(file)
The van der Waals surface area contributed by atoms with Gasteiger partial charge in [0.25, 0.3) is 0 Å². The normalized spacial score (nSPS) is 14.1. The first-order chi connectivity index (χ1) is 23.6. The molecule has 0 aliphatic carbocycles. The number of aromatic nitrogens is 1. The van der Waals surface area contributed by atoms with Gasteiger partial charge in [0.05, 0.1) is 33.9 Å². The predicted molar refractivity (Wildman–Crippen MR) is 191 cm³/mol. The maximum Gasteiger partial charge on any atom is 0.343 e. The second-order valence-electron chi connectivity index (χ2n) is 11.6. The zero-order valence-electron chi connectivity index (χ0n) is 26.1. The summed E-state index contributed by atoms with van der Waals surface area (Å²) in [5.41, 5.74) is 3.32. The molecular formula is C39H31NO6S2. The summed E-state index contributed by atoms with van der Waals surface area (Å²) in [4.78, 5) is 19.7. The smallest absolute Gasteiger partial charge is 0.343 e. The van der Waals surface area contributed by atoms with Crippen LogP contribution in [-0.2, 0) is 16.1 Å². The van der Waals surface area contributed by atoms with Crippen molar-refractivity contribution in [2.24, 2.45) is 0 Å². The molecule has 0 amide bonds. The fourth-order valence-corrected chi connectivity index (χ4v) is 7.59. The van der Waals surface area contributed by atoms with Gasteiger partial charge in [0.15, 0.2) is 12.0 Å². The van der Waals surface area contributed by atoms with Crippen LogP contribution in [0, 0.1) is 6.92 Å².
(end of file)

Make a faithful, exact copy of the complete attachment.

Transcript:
The van der Waals surface area contributed by atoms with Gasteiger partial charge in [0.25, 0.3) is 0 Å². The normalized spacial score (nSPS) is 14.1. The first-order chi connectivity index (χ1) is 23.6. The molecule has 0 aliphatic carbocycles. The number of aromatic nitrogens is 1. The van der Waals surface area contributed by atoms with Gasteiger partial charge in [0.05, 0.1) is 33.9 Å². The predicted molar refractivity (Wildman–Crippen MR) is 191 cm³/mol. The maximum Gasteiger partial charge on any atom is 0.343 e. The second-order valence-electron chi connectivity index (χ2n) is 11.6. The zero-order valence-electron chi connectivity index (χ0n) is 26.1. The summed E-state index contributed by atoms with van der Waals surface area (Å²) in [5.41, 5.74) is 3.32. The molecular formula is C39H31NO6S2. The summed E-state index contributed by atoms with van der Waals surface area (Å²) in [4.78, 5) is 19.7. The smallest absolute Gasteiger partial charge is 0.343 e. The van der Waals surface area contributed by atoms with Crippen LogP contribution in [-0.2, 0) is 16.1 Å². The van der Waals surface area contributed by atoms with Crippen molar-refractivity contribution in [2.24, 2.45) is 0 Å². The molecule has 0 amide bonds. The fourth-order valence-corrected chi connectivity index (χ4v) is 7.59. The van der Waals surface area contributed by atoms with Gasteiger partial charge in [0.15, 0.2) is 12.0 Å². The van der Waals surface area contributed by atoms with Crippen LogP contribution in [0, 0.1) is 6.92 Å².